The land speed record could fall next year after the Bloodhound team confirmed plans for a record attempt in October or November 2019.
After more than a decade of intensive planning, the car will be flown to Northern Cape in South Africa next May for high-speed tests, ahead of plans for it to pass 1,000mph (1,609km/h) later in the year.
Tests of up to 500mph (800km/h) were previously planned for autumn 2018, but two important suppliers went into receivership before completing their work for the project.
Director and former land speed record holder Richard Noble made the announcement following what he called a “very significant development” this month, which could soon boost the project’s fundraising and ability to meet its goals.
“There have been many false dawns over the life of the project and we have, regrettably but unavoidably, tested the patience of our friends, supporters and team,” he said. “The Bloodhound leadership team firmly believes this development will be a game changer… but we want to prove this, not merely hope for it.”
Noble said the team hopes to release details of the development soon.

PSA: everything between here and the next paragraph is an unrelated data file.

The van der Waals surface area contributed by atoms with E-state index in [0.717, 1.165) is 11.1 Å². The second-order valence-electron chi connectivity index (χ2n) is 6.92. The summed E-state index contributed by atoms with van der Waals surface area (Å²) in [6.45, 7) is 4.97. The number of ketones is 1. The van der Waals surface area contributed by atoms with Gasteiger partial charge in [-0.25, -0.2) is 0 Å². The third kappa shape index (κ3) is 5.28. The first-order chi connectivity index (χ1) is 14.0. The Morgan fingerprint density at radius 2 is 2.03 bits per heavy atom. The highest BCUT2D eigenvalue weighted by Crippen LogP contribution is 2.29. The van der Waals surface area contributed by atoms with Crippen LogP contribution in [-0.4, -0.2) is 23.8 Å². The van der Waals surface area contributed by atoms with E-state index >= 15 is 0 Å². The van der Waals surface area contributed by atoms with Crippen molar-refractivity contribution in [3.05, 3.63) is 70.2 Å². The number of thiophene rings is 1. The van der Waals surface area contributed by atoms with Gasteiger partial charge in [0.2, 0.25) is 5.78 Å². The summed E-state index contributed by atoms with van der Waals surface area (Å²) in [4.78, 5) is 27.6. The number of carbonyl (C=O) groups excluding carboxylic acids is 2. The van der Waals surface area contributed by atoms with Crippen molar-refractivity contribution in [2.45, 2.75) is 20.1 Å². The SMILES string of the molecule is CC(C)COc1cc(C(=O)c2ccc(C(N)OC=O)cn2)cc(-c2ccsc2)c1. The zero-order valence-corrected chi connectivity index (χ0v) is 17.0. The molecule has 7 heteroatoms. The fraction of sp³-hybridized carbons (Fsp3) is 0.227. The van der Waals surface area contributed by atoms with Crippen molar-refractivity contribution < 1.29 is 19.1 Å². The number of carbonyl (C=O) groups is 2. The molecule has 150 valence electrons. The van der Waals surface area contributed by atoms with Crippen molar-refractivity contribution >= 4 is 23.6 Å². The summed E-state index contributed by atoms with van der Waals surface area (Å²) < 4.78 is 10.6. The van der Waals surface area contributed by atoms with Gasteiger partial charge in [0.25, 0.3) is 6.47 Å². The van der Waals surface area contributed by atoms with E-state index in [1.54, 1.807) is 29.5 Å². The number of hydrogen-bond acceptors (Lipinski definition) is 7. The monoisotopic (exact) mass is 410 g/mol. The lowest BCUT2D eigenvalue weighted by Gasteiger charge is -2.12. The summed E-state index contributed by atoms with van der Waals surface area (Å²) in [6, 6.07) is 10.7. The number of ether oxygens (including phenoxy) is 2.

The car will run on a desert surface freshly conditioned by seasonal flooding in the second quarter of next year. It will remain in South Africa between tests, greatly reducing logistics costs.
Development of the mono-propellant rocket required for the record attempt will resume in August 2018, with tests once again taking place at Newquay Airfield in Cornwall.
At full speed, current land speed record holder Andy Green hopes to cover a mile (1.6km) in 3.6s – four-and-a-half football pitches laid end to end every second, or 300m in the blink of an eye.
Content published by Professional Engineering does not necessarily represent the views of the Institution of Mechanical Engineers.
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